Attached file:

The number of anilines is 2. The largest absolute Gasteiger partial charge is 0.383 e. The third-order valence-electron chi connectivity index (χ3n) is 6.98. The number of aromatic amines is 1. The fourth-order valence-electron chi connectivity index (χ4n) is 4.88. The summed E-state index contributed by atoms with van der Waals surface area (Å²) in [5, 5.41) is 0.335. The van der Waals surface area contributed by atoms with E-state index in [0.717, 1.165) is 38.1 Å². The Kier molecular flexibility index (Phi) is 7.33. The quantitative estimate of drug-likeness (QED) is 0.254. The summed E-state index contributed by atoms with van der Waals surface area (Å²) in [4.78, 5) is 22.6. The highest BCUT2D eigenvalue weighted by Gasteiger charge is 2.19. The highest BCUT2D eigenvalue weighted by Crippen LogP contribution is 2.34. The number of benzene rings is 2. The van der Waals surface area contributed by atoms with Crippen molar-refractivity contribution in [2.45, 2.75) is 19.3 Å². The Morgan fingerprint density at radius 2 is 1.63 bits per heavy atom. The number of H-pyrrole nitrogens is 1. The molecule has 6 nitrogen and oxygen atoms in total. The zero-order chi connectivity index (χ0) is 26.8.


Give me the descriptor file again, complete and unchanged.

The number of anilines is 2. The largest absolute Gasteiger partial charge is 0.383 e. The third-order valence-electron chi connectivity index (χ3n) is 6.98. The number of aromatic amines is 1. The fourth-order valence-electron chi connectivity index (χ4n) is 4.88. The summed E-state index contributed by atoms with van der Waals surface area (Å²) in [5, 5.41) is 0.335. The van der Waals surface area contributed by atoms with E-state index in [0.717, 1.165) is 38.1 Å². The Kier molecular flexibility index (Phi) is 7.33. The quantitative estimate of drug-likeness (QED) is 0.254. The summed E-state index contributed by atoms with van der Waals surface area (Å²) in [4.78, 5) is 22.6. The highest BCUT2D eigenvalue weighted by Gasteiger charge is 2.19. The highest BCUT2D eigenvalue weighted by Crippen LogP contribution is 2.34. The number of benzene rings is 2. The van der Waals surface area contributed by atoms with Crippen molar-refractivity contribution in [2.45, 2.75) is 19.3 Å². The Morgan fingerprint density at radius 2 is 1.63 bits per heavy atom. The number of H-pyrrole nitrogens is 1. The molecule has 6 nitrogen and oxygen atoms in total. The zero-order chi connectivity index (χ0) is 26.8.